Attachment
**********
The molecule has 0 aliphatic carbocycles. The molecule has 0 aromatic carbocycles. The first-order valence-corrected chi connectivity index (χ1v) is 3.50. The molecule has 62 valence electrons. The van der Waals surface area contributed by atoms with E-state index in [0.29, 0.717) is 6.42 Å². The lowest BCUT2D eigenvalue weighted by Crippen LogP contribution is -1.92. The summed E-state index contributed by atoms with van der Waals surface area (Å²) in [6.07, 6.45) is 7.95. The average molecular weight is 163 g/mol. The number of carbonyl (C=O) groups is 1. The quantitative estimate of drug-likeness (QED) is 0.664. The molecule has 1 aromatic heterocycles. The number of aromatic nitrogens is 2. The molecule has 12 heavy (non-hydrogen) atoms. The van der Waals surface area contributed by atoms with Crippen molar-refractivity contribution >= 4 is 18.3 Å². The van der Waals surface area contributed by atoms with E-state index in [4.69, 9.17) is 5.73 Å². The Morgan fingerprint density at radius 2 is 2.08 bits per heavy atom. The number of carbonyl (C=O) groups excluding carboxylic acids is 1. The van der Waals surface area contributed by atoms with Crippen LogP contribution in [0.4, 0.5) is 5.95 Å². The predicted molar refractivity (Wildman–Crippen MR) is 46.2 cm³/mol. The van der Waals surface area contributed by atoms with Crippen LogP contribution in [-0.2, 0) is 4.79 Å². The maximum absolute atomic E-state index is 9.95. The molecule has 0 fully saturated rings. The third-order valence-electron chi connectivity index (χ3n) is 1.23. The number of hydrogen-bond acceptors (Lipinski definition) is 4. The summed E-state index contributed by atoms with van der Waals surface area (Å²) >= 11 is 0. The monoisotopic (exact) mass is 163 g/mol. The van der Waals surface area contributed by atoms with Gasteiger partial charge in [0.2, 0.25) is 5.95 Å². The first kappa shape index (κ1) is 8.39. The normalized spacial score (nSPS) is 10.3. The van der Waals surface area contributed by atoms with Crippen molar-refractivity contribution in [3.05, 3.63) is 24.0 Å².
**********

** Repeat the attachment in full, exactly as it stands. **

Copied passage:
The molecule has 0 aliphatic carbocycles. The molecule has 0 aromatic carbocycles. The first-order valence-corrected chi connectivity index (χ1v) is 3.50. The molecule has 62 valence electrons. The van der Waals surface area contributed by atoms with E-state index in [0.29, 0.717) is 6.42 Å². The lowest BCUT2D eigenvalue weighted by Crippen LogP contribution is -1.92. The summed E-state index contributed by atoms with van der Waals surface area (Å²) in [6.07, 6.45) is 7.95. The average molecular weight is 163 g/mol. The number of carbonyl (C=O) groups is 1. The quantitative estimate of drug-likeness (QED) is 0.664. The molecule has 1 aromatic heterocycles. The number of aromatic nitrogens is 2. The molecule has 12 heavy (non-hydrogen) atoms. The van der Waals surface area contributed by atoms with Crippen molar-refractivity contribution >= 4 is 18.3 Å². The van der Waals surface area contributed by atoms with E-state index in [4.69, 9.17) is 5.73 Å². The Morgan fingerprint density at radius 2 is 2.08 bits per heavy atom. The number of carbonyl (C=O) groups excluding carboxylic acids is 1. The van der Waals surface area contributed by atoms with Crippen LogP contribution in [0.4, 0.5) is 5.95 Å². The predicted molar refractivity (Wildman–Crippen MR) is 46.2 cm³/mol. The van der Waals surface area contributed by atoms with Crippen LogP contribution in [-0.2, 0) is 4.79 Å². The maximum absolute atomic E-state index is 9.95. The molecule has 0 fully saturated rings. The third-order valence-electron chi connectivity index (χ3n) is 1.23. The number of hydrogen-bond acceptors (Lipinski definition) is 4. The summed E-state index contributed by atoms with van der Waals surface area (Å²) >= 11 is 0. The monoisotopic (exact) mass is 163 g/mol. The van der Waals surface area contributed by atoms with Gasteiger partial charge in [0.2, 0.25) is 5.95 Å². The first kappa shape index (κ1) is 8.39. The normalized spacial score (nSPS) is 10.3. The van der Waals surface area contributed by atoms with Crippen molar-refractivity contribution in [3.05, 3.63) is 24.0 Å².